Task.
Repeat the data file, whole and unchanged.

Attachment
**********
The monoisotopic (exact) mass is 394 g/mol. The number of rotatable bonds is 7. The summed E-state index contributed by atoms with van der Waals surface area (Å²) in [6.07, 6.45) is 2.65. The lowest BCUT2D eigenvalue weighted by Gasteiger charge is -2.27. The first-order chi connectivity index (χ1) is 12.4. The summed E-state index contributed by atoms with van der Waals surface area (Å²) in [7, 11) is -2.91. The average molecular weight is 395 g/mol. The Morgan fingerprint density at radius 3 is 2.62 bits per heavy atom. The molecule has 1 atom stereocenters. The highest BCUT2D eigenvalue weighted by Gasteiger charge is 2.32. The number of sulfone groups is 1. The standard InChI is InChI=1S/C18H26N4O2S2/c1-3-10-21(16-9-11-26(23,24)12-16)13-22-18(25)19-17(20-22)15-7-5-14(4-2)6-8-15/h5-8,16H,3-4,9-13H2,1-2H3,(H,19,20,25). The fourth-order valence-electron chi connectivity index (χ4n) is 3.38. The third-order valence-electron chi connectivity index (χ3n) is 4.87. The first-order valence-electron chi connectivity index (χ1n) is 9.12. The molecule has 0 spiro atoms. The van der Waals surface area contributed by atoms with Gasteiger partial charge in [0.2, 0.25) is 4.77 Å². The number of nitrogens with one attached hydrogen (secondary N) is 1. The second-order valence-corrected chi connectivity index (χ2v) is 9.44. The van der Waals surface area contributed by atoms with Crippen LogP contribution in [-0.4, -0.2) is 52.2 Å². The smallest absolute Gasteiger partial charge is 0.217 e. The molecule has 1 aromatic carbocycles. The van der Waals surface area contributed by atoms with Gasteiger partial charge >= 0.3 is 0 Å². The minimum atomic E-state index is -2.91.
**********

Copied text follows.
The monoisotopic (exact) mass is 394 g/mol. The number of rotatable bonds is 7. The summed E-state index contributed by atoms with van der Waals surface area (Å²) in [6.07, 6.45) is 2.65. The lowest BCUT2D eigenvalue weighted by Gasteiger charge is -2.27. The first-order chi connectivity index (χ1) is 12.4. The summed E-state index contributed by atoms with van der Waals surface area (Å²) in [7, 11) is -2.91. The average molecular weight is 395 g/mol. The Morgan fingerprint density at radius 3 is 2.62 bits per heavy atom. The molecule has 1 atom stereocenters. The highest BCUT2D eigenvalue weighted by Gasteiger charge is 2.32. The number of sulfone groups is 1. The standard InChI is InChI=1S/C18H26N4O2S2/c1-3-10-21(16-9-11-26(23,24)12-16)13-22-18(25)19-17(20-22)15-7-5-14(4-2)6-8-15/h5-8,16H,3-4,9-13H2,1-2H3,(H,19,20,25). The fourth-order valence-electron chi connectivity index (χ4n) is 3.38. The third-order valence-electron chi connectivity index (χ3n) is 4.87. The first-order valence-electron chi connectivity index (χ1n) is 9.12. The molecule has 0 spiro atoms. The van der Waals surface area contributed by atoms with Gasteiger partial charge in [0.2, 0.25) is 4.77 Å². The number of nitrogens with one attached hydrogen (secondary N) is 1. The second-order valence-corrected chi connectivity index (χ2v) is 9.44. The van der Waals surface area contributed by atoms with Crippen LogP contribution in [-0.4, -0.2) is 52.2 Å². The smallest absolute Gasteiger partial charge is 0.217 e. The molecule has 1 aromatic carbocycles. The van der Waals surface area contributed by atoms with Gasteiger partial charge >= 0.3 is 0 Å². The minimum atomic E-state index is -2.91.